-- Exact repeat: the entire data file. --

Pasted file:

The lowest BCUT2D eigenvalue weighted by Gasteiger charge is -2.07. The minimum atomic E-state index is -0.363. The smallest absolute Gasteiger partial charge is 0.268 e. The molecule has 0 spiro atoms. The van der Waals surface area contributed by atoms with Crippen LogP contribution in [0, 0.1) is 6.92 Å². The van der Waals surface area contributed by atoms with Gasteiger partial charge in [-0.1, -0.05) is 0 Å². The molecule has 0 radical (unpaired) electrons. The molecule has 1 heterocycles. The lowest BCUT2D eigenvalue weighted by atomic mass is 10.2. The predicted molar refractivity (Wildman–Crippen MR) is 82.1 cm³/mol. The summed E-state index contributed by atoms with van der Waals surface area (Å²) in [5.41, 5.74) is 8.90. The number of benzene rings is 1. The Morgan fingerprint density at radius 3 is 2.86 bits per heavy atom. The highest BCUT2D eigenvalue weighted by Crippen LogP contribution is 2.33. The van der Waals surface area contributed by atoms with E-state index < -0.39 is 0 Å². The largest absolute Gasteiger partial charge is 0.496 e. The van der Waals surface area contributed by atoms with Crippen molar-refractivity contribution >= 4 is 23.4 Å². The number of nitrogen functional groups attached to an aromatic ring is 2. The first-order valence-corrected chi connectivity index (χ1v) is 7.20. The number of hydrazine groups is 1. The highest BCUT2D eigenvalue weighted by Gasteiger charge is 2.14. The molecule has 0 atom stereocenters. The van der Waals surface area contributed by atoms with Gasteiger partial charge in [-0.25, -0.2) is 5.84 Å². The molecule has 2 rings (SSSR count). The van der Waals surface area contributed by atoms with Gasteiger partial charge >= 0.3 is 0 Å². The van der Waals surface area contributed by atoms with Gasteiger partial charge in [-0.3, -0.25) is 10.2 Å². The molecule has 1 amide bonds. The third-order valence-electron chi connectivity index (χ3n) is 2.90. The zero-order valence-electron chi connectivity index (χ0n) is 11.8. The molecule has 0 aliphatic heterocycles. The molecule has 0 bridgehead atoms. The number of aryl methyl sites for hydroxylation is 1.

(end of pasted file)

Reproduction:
The lowest BCUT2D eigenvalue weighted by Gasteiger charge is -2.07. The minimum atomic E-state index is -0.363. The smallest absolute Gasteiger partial charge is 0.268 e. The molecule has 0 spiro atoms. The van der Waals surface area contributed by atoms with Crippen LogP contribution in [0, 0.1) is 6.92 Å². The van der Waals surface area contributed by atoms with Gasteiger partial charge in [-0.1, -0.05) is 0 Å². The molecule has 0 radical (unpaired) electrons. The molecule has 1 heterocycles. The lowest BCUT2D eigenvalue weighted by atomic mass is 10.2. The predicted molar refractivity (Wildman–Crippen MR) is 82.1 cm³/mol. The summed E-state index contributed by atoms with van der Waals surface area (Å²) in [5.41, 5.74) is 8.90. The number of benzene rings is 1. The Morgan fingerprint density at radius 3 is 2.86 bits per heavy atom. The highest BCUT2D eigenvalue weighted by Crippen LogP contribution is 2.33. The van der Waals surface area contributed by atoms with E-state index < -0.39 is 0 Å². The largest absolute Gasteiger partial charge is 0.496 e. The van der Waals surface area contributed by atoms with Crippen molar-refractivity contribution >= 4 is 23.4 Å². The number of nitrogen functional groups attached to an aromatic ring is 2. The first-order valence-corrected chi connectivity index (χ1v) is 7.20. The number of hydrazine groups is 1. The highest BCUT2D eigenvalue weighted by Gasteiger charge is 2.14. The molecule has 0 atom stereocenters. The van der Waals surface area contributed by atoms with Gasteiger partial charge in [-0.25, -0.2) is 5.84 Å². The molecule has 2 rings (SSSR count). The van der Waals surface area contributed by atoms with Gasteiger partial charge >= 0.3 is 0 Å². The van der Waals surface area contributed by atoms with Gasteiger partial charge in [-0.3, -0.25) is 10.2 Å². The molecule has 1 amide bonds. The third-order valence-electron chi connectivity index (χ3n) is 2.90. The zero-order valence-electron chi connectivity index (χ0n) is 11.8. The molecule has 0 aliphatic heterocycles. The molecule has 0 bridgehead atoms. The number of aryl methyl sites for hydroxylation is 1.